• Sex Toys/Other -- Cleaning sex toys with soap and water after each person uses them, and not performing sexual activities that will result in either person bleeding


How can an HIV+ person make using drugs "safer"?

An HIV+ person can make using drugs safer by doing the following:

  1. Using only clean needles OR needles that have been and will be used only by the same person
  2. Using clean cotton swabs and other drug works
  3. Hiding drug equipment so others cannot use it when no one is looking
  4. Getting into a rehab program to stop using drugs completely


What are barriers to prevention for HIV+ people?

The following are major barriers to prevention for HIV+ people:

  1. Disclosure (telling others about HIV status) -- HIV+ people can prepare themselves for disclosure to others by practicing (by themselves or with a friend) ways to tell others they have HIV. People can also get ideas on ways to disclose from counselors, support groups, and their healthcare givers.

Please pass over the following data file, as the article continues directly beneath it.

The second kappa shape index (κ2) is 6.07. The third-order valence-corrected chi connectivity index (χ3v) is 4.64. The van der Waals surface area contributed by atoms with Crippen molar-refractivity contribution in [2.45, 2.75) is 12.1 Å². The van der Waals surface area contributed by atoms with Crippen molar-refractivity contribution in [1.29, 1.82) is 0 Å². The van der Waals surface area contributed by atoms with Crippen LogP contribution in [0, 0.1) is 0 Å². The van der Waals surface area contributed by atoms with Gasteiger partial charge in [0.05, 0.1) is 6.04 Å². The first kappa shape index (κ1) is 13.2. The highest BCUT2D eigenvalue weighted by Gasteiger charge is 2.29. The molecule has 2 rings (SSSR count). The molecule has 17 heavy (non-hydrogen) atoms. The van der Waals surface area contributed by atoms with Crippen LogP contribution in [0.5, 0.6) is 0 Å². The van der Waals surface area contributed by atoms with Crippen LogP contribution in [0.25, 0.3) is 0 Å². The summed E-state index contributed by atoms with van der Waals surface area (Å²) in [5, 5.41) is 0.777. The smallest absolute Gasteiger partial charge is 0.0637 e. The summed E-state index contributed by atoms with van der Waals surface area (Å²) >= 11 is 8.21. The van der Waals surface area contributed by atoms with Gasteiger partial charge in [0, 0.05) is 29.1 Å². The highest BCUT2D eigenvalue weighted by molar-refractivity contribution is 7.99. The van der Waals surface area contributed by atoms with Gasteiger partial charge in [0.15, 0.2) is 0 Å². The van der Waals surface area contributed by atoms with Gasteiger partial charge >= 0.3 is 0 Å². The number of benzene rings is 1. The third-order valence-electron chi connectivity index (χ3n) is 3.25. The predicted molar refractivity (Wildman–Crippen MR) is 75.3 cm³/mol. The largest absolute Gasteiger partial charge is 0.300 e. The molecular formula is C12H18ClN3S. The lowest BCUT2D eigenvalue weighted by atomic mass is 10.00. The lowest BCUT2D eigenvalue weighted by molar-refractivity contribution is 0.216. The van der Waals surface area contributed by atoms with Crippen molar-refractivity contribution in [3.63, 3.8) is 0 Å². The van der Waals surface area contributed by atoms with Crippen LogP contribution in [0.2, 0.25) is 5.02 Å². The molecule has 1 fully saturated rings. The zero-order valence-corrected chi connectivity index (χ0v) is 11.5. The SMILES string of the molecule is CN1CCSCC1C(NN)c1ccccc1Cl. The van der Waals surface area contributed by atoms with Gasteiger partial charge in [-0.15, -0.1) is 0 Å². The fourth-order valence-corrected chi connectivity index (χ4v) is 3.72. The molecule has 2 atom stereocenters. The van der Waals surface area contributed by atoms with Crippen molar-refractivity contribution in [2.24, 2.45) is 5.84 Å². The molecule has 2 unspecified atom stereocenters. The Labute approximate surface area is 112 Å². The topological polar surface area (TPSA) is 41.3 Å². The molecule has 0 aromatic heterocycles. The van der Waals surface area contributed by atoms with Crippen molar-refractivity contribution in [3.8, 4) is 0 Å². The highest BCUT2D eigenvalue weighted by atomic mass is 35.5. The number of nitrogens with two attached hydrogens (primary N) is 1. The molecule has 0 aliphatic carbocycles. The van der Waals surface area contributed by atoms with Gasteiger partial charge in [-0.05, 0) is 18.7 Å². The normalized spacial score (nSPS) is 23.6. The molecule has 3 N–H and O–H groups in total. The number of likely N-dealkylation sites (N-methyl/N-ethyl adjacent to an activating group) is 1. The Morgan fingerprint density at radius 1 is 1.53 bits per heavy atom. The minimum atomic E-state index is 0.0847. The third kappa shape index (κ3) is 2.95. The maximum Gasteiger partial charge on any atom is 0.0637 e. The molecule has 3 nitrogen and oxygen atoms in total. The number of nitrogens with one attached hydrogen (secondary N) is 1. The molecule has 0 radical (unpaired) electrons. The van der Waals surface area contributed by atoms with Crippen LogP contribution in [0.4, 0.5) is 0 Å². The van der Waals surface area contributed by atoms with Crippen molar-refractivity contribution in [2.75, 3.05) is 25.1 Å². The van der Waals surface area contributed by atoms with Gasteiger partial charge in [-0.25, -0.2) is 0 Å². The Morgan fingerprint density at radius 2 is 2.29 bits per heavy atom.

2. Access to condoms/dental dams/lubricants -- Condoms may be difficult for individuals to find in the "heat of the moment" so ALWAYS BE PREPARED by buying condoms the day before you expect to have sex. You can also prepare by buying condoms and keeping them in your home just in case you want to have sex. Free condoms can usually be gotten from local health department STD clinics or community-based organizations that work with people who have STDs or HIV. To find these places, check the phone book, ask a friend, or ask a healthcare provider.
  3. Access to clean needles for injection drug use -- Some places provide "harm-reduction" services for injection drug users. While these services may be controversial, they do provide injection drug users with clean needles and, in some cases, testing for STDs. Contact local community-based organizations or drug treatment centers to find out more information about local harm reduction programs.